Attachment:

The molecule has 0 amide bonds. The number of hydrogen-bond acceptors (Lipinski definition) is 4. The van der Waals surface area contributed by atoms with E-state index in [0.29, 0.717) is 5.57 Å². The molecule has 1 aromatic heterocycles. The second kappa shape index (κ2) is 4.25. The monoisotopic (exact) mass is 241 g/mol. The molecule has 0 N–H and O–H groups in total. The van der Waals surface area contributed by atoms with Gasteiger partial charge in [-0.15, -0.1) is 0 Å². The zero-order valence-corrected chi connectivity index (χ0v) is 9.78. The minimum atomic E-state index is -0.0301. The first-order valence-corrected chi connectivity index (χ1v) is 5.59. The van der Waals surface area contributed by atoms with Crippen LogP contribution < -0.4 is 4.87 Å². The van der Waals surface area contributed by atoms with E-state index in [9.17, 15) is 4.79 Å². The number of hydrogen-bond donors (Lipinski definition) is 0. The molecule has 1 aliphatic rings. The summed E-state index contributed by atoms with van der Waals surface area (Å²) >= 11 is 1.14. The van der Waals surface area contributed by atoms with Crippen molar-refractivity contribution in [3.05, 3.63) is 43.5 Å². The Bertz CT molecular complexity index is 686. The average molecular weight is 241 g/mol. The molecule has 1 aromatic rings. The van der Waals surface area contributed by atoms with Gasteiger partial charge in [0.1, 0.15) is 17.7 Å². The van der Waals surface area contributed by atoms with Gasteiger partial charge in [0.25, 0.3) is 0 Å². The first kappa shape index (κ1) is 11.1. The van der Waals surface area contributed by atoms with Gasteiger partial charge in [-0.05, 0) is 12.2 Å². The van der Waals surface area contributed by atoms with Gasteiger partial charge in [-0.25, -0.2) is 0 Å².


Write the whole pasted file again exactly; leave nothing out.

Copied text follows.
The molecule has 0 amide bonds. The number of hydrogen-bond acceptors (Lipinski definition) is 4. The van der Waals surface area contributed by atoms with E-state index in [0.29, 0.717) is 5.57 Å². The molecule has 1 aromatic heterocycles. The second kappa shape index (κ2) is 4.25. The monoisotopic (exact) mass is 241 g/mol. The molecule has 0 N–H and O–H groups in total. The van der Waals surface area contributed by atoms with Gasteiger partial charge in [-0.15, -0.1) is 0 Å². The zero-order valence-corrected chi connectivity index (χ0v) is 9.78. The minimum atomic E-state index is -0.0301. The first-order valence-corrected chi connectivity index (χ1v) is 5.59. The van der Waals surface area contributed by atoms with Crippen LogP contribution < -0.4 is 4.87 Å². The van der Waals surface area contributed by atoms with E-state index in [9.17, 15) is 4.79 Å². The number of hydrogen-bond donors (Lipinski definition) is 0. The molecule has 1 aliphatic rings. The summed E-state index contributed by atoms with van der Waals surface area (Å²) >= 11 is 1.14. The van der Waals surface area contributed by atoms with Crippen molar-refractivity contribution in [3.05, 3.63) is 43.5 Å². The Bertz CT molecular complexity index is 686. The average molecular weight is 241 g/mol. The molecule has 1 aromatic rings. The van der Waals surface area contributed by atoms with Gasteiger partial charge in [0.1, 0.15) is 17.7 Å². The van der Waals surface area contributed by atoms with Gasteiger partial charge in [0.25, 0.3) is 0 Å². The first kappa shape index (κ1) is 11.1. The van der Waals surface area contributed by atoms with Gasteiger partial charge in [-0.05, 0) is 12.2 Å². The van der Waals surface area contributed by atoms with Gasteiger partial charge in [-0.25, -0.2) is 0 Å².